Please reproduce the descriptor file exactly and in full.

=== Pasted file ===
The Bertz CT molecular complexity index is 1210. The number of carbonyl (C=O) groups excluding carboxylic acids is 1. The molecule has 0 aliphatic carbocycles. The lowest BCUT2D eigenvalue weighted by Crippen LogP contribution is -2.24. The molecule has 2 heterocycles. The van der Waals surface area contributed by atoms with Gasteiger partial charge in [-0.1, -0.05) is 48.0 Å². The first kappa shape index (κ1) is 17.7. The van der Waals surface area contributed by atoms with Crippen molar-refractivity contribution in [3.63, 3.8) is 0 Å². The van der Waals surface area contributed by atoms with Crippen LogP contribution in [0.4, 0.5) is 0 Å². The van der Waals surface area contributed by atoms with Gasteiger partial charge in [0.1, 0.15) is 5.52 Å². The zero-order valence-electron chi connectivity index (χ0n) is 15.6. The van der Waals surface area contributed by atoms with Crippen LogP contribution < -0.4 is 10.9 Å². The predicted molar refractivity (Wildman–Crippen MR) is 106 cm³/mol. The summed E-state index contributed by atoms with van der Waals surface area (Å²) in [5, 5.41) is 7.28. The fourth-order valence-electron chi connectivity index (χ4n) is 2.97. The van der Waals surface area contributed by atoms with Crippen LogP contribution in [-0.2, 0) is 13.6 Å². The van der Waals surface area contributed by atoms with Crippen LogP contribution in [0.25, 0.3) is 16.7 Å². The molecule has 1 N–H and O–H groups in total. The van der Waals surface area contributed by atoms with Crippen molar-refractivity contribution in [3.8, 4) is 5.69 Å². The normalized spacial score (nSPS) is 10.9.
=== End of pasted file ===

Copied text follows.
The Bertz CT molecular complexity index is 1210. The number of carbonyl (C=O) groups excluding carboxylic acids is 1. The molecule has 0 aliphatic carbocycles. The lowest BCUT2D eigenvalue weighted by Crippen LogP contribution is -2.24. The molecule has 2 heterocycles. The van der Waals surface area contributed by atoms with Gasteiger partial charge in [-0.1, -0.05) is 48.0 Å². The first kappa shape index (κ1) is 17.7. The van der Waals surface area contributed by atoms with Crippen molar-refractivity contribution in [3.63, 3.8) is 0 Å². The van der Waals surface area contributed by atoms with Crippen LogP contribution in [0.4, 0.5) is 0 Å². The van der Waals surface area contributed by atoms with Gasteiger partial charge in [0.1, 0.15) is 5.52 Å². The zero-order valence-electron chi connectivity index (χ0n) is 15.6. The van der Waals surface area contributed by atoms with Crippen LogP contribution < -0.4 is 10.9 Å². The predicted molar refractivity (Wildman–Crippen MR) is 106 cm³/mol. The summed E-state index contributed by atoms with van der Waals surface area (Å²) in [5, 5.41) is 7.28. The fourth-order valence-electron chi connectivity index (χ4n) is 2.97. The van der Waals surface area contributed by atoms with Crippen LogP contribution in [-0.2, 0) is 13.6 Å². The van der Waals surface area contributed by atoms with Crippen LogP contribution in [0.25, 0.3) is 16.7 Å². The molecule has 1 N–H and O–H groups in total. The van der Waals surface area contributed by atoms with Crippen molar-refractivity contribution in [3.8, 4) is 5.69 Å². The normalized spacial score (nSPS) is 10.9.